If you enjoy reading books, articles, websites, or encyclopedias, like I do, you are probably familiar with that quiet feeling of dread that takes possession of us from time to time, when we realize we can’t remember the title of that book we’ve recently read, let alone what it was all about. Of course, it would be a dull affair if we remembered 100% of all we had read — we would be just quote-dispensing automatons — but doesn’t every one of us want to remember the cream of our reading, and to assimilate the knowledge and the wisdom in books in a way that enables us to put it to good use in everyday life?
I find that reading slowly helps. In our day and age there’s a lot of talk about speed reading, but that’s not my cup of tea. I consider each new read as a meeting or talk with a new friend (or an old one I haven’t seen in a while, if I know the author), and so I try to listen carefully to what he or she has to say. By slowly I mean that I try not to read more than a novella a week, and that I give a novel two weeks, which I think is quite slow for a writer. Sometimes I read just one short story a day. At the same time, however, while preparing meals or doing house chores, I listen to an audiobook.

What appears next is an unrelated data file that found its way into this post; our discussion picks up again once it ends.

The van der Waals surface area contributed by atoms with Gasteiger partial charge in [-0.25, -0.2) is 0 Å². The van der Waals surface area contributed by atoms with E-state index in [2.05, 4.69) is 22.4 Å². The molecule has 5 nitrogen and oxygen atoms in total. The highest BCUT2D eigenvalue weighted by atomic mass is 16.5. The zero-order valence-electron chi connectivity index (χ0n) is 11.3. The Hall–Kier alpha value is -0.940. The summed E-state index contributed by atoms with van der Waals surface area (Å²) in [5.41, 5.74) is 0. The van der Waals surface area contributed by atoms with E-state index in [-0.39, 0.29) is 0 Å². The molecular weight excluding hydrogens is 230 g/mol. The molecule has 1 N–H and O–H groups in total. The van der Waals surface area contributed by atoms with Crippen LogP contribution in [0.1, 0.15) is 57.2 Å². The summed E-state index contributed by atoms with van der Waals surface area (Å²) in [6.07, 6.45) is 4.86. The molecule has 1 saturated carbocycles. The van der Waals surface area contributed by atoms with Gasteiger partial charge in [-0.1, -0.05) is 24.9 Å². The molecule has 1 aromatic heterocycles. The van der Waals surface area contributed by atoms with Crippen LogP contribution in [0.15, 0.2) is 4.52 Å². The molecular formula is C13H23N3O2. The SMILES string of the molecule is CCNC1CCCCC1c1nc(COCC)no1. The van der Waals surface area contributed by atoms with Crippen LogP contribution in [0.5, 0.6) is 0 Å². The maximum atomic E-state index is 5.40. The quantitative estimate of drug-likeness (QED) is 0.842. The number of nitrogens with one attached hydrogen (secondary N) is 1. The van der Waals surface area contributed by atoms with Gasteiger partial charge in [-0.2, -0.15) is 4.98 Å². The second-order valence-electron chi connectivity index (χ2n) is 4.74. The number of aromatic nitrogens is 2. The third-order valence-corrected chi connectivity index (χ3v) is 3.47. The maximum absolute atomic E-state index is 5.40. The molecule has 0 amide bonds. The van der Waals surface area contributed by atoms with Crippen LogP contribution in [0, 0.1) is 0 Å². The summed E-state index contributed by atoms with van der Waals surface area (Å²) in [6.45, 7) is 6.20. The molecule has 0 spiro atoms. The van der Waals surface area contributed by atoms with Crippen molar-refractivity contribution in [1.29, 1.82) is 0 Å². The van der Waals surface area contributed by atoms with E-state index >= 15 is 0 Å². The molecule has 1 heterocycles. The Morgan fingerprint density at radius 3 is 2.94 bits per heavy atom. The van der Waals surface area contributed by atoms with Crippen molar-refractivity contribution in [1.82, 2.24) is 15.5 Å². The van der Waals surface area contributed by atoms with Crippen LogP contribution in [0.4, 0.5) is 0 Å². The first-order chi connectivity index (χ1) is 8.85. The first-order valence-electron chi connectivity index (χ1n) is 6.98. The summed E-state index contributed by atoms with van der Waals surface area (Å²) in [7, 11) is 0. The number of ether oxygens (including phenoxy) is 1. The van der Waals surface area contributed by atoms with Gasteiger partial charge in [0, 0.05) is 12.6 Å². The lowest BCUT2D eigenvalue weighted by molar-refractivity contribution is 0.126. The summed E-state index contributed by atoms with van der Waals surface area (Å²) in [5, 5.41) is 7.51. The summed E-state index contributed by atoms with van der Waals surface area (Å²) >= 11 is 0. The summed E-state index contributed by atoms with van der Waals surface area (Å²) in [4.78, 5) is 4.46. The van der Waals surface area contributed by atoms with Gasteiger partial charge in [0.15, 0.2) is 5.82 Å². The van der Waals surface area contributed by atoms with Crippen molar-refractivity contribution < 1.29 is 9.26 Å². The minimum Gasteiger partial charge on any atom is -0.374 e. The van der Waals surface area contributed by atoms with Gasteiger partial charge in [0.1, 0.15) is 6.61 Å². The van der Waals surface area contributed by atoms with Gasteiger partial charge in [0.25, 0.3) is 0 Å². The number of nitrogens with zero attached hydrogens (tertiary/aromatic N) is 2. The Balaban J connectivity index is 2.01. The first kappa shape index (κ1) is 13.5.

“Confucius said “I hear and I forget. I see and I remember. I do and I understand.”
What helps with the assimilation of reading material even more than slow, careful reading is to either put in practice what you read, or be open to new perceptions and experiences and gather new memories. For many years I have lived withdrawn, and I remember that during those times I had quite a bit of trouble visualizing descriptive paragraphs. Living in a city and not having traveled much, I did not have enough memories and images of landscapes for my mind to retrieve during the reading process. Now that I am going out more, photographing the world, and have also made a habit of watching films in which the setting is important, I find it easier to visualize those extensive descriptions.
The sheer number of books available both in print and digital formats, and the abundance of online content out there encourages those of us who have a passion for reading to read fast, in order to cover as much ground as we can. I think there is a danger in that, the danger to consume the words without the mindful awareness that a deep understanding of the text requires.
Even for the slowest of us, life is fast in this century. But I don’t think that reading has to be fast just because everything else is fast. I can understand why speed reading is useful for many people in many contexts, and may everyone who needs it make the most of it. But those of us without reading deadlines, we can savor our books and get more out of them by reading them one word at a time. When it’s slow, reading can be, much like sex I suppose, more substantial and profound and, above all, more enjoyable.
In the end, let us remember at least what someone wise once said:
“I cannot remember the books I’ve read any more than the meals I have eaten; even so, they have made me.” — Ralph Waldo Emerson